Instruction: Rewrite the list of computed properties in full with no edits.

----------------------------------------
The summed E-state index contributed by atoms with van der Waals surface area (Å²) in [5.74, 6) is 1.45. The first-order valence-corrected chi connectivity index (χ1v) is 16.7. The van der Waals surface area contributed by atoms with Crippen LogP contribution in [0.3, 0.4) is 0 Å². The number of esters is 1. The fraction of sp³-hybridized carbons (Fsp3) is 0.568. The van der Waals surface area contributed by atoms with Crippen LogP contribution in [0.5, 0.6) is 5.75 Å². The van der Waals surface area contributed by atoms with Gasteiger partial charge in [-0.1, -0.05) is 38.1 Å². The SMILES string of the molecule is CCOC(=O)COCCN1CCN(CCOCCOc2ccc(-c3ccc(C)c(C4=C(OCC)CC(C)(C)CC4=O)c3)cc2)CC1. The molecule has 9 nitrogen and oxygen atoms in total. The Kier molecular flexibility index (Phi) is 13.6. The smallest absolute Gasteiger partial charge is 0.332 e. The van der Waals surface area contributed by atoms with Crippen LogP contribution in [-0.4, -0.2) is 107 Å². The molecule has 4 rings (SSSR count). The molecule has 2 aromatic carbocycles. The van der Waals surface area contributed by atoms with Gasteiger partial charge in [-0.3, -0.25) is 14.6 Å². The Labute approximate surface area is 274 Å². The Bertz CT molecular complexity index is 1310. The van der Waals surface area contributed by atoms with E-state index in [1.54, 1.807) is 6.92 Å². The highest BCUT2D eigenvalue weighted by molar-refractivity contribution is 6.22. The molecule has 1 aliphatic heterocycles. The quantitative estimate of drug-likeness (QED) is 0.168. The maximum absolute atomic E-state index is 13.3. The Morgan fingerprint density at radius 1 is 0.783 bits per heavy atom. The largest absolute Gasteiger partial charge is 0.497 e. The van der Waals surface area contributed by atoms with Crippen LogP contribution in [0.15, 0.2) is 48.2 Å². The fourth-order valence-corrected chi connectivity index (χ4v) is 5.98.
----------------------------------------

The summed E-state index contributed by atoms with van der Waals surface area (Å²) in [5.74, 6) is 1.45. The first-order valence-corrected chi connectivity index (χ1v) is 16.7. The van der Waals surface area contributed by atoms with Crippen LogP contribution in [0.3, 0.4) is 0 Å². The number of esters is 1. The fraction of sp³-hybridized carbons (Fsp3) is 0.568. The van der Waals surface area contributed by atoms with Crippen LogP contribution in [0.5, 0.6) is 5.75 Å². The van der Waals surface area contributed by atoms with Gasteiger partial charge in [-0.1, -0.05) is 38.1 Å². The SMILES string of the molecule is CCOC(=O)COCCN1CCN(CCOCCOc2ccc(-c3ccc(C)c(C4=C(OCC)CC(C)(C)CC4=O)c3)cc2)CC1. The molecule has 9 nitrogen and oxygen atoms in total. The Kier molecular flexibility index (Phi) is 13.6. The smallest absolute Gasteiger partial charge is 0.332 e. The van der Waals surface area contributed by atoms with Crippen LogP contribution in [-0.4, -0.2) is 107 Å². The molecule has 4 rings (SSSR count). The molecule has 2 aromatic carbocycles. The van der Waals surface area contributed by atoms with Gasteiger partial charge in [-0.3, -0.25) is 14.6 Å². The Labute approximate surface area is 274 Å². The Bertz CT molecular complexity index is 1310. The van der Waals surface area contributed by atoms with E-state index in [1.54, 1.807) is 6.92 Å². The highest BCUT2D eigenvalue weighted by molar-refractivity contribution is 6.22. The molecule has 1 aliphatic heterocycles. The quantitative estimate of drug-likeness (QED) is 0.168. The maximum absolute atomic E-state index is 13.3. The Morgan fingerprint density at radius 1 is 0.783 bits per heavy atom. The largest absolute Gasteiger partial charge is 0.497 e. The van der Waals surface area contributed by atoms with Crippen LogP contribution in [0.15, 0.2) is 48.2 Å². The fourth-order valence-corrected chi connectivity index (χ4v) is 5.98.